Drug recommended for postmenopausal women at very high fracture risk but not at high risk for heart disease, stroke
TUESDAY, March 10, 2020 (HealthDay News) — In an Endocrine Society guideline update, published online in the March issue of the Journal of Clinical Endocrinology & Metabolism, recommendations are presented for the use of romosozumab in the pharmacological management of osteoporosis in postmenopausal women.
Dolores Shoback, M.D., from the San Francisco Veterans Affairs Medical Center, and colleagues updated guidelines for the pharmacologic management of osteoporosis in postmenopausal women using romosozumab. Findings were reviewed from a meta-analysis and primary clinical trials assessing the efficacy of romosozumab.
For the reduction of vertebral, hip, and nonvertebral fractures, the authors recommend monthly subcutaneous injections of romosozumab for up to one year for postmenopausal women with osteoporosis at very high risk for fractures. Pending further studies on cardiovascular risk associated with treatment, women at high risk for cardiovascular disease and stroke should not be considered for romosozumab. To maintain bone mineral density gains and reduce fracture risk, treatment with antiresorptive osteoporosis therapy is recommended for postmenopausal women with osteoporosis who have completed a course of romosozumab.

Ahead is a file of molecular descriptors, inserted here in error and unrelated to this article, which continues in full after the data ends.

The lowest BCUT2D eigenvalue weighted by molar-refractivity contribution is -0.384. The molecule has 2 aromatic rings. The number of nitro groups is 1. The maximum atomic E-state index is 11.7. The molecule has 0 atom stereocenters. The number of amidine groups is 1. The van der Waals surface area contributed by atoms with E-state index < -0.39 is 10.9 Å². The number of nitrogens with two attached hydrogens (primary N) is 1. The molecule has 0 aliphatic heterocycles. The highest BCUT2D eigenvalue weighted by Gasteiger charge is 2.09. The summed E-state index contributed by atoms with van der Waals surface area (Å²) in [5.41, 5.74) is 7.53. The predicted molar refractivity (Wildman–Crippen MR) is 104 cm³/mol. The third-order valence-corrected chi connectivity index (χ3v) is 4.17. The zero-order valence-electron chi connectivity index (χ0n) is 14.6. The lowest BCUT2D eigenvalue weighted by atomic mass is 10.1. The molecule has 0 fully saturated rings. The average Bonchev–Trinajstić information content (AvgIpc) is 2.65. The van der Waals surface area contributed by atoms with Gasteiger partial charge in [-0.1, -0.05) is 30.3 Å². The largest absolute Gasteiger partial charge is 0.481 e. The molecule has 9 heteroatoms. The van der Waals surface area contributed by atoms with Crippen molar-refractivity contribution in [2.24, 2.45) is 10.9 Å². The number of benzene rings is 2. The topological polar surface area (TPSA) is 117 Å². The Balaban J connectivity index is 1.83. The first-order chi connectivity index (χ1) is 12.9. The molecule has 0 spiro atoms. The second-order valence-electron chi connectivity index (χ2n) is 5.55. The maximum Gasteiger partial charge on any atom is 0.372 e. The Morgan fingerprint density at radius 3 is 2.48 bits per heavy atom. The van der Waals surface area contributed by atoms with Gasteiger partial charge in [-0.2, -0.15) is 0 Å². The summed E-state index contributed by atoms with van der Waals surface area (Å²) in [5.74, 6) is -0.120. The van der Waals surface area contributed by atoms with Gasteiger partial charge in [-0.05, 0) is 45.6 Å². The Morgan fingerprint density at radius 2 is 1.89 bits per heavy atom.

“Romosozumab offers promising results for postmenopausal women with severe osteoporosis or who have a history of fractures,” a coauthor said in a statement. “It does, however, come with a risk of heart disease, so clinicians need to be careful when selecting patients for this therapy.”
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